History Education during COVID-19 : Reflections from Makerere University, Uganda
Sebbowa, Dorothy Kyagaba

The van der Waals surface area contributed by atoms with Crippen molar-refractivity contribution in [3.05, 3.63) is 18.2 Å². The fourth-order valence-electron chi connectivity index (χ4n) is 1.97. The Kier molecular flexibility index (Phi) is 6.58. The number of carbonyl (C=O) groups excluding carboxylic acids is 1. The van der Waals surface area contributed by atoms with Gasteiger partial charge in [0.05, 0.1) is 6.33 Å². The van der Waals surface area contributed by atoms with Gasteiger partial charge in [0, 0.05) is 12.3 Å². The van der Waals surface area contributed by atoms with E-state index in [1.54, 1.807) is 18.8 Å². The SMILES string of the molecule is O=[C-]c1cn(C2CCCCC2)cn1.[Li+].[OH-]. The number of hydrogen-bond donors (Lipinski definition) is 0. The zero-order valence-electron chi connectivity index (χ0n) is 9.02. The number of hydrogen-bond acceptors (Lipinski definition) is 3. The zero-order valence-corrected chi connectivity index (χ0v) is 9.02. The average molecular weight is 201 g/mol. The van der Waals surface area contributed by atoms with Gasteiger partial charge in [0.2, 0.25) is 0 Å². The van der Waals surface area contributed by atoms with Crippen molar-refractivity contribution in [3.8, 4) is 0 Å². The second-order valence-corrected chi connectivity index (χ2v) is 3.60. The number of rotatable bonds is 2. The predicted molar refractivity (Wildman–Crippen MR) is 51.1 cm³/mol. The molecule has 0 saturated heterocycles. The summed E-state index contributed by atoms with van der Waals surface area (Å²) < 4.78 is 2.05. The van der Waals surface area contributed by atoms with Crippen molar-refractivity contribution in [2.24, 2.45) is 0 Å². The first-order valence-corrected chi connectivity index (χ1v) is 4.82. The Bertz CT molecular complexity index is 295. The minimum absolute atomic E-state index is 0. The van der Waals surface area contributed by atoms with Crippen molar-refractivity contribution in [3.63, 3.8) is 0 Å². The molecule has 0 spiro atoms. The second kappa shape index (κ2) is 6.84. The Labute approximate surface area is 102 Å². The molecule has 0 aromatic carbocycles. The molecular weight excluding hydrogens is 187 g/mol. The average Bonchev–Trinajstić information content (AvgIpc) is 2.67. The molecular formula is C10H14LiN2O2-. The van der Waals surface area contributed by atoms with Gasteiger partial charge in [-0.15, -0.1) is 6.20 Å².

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The COVID-19 pandemic forced most governments in Africa to temporarily close educational institutions in attempt to reduce the spread of the pandemic. In Uganda particularly, Higher Education Institutions, Universities and schools adopted the online and blended approaches to afford continuity of learning during the lockdown. This article provides a reflection of the opportunities, challenges and lessons learnt in teaching and learning of history during the COVID-19 pandemic. Qualitative data was obtained from a narrative inquiry of the researcher's own teaching experience and interviews with pre-service history teachers from Makerere University. Findings indicated that, while online and blended approaches facilitate history education through Makerere University e-Learning (MUELE) Learning Management System, WhatsApp exchanges, Zoom, emails, mobile phone text messaging and print media; there were persistent challenges such as limited Information Communication Technology (ICT ) tools, digital illiteracy, digital divide, increased workloads as well as social-emotional stress and distractions at home. The article concludes with a key lesson for Teacher Education programmes to shift the way they train pre-service history teachers to embrace online learning with access to offline, downloadable, print learning materials to facilitate blended learning approaches. This is relevant in preparation of different generations of teachers to integrate blended pedagogy in History Education in response to the new normal caused by the COVID-19 pandemic.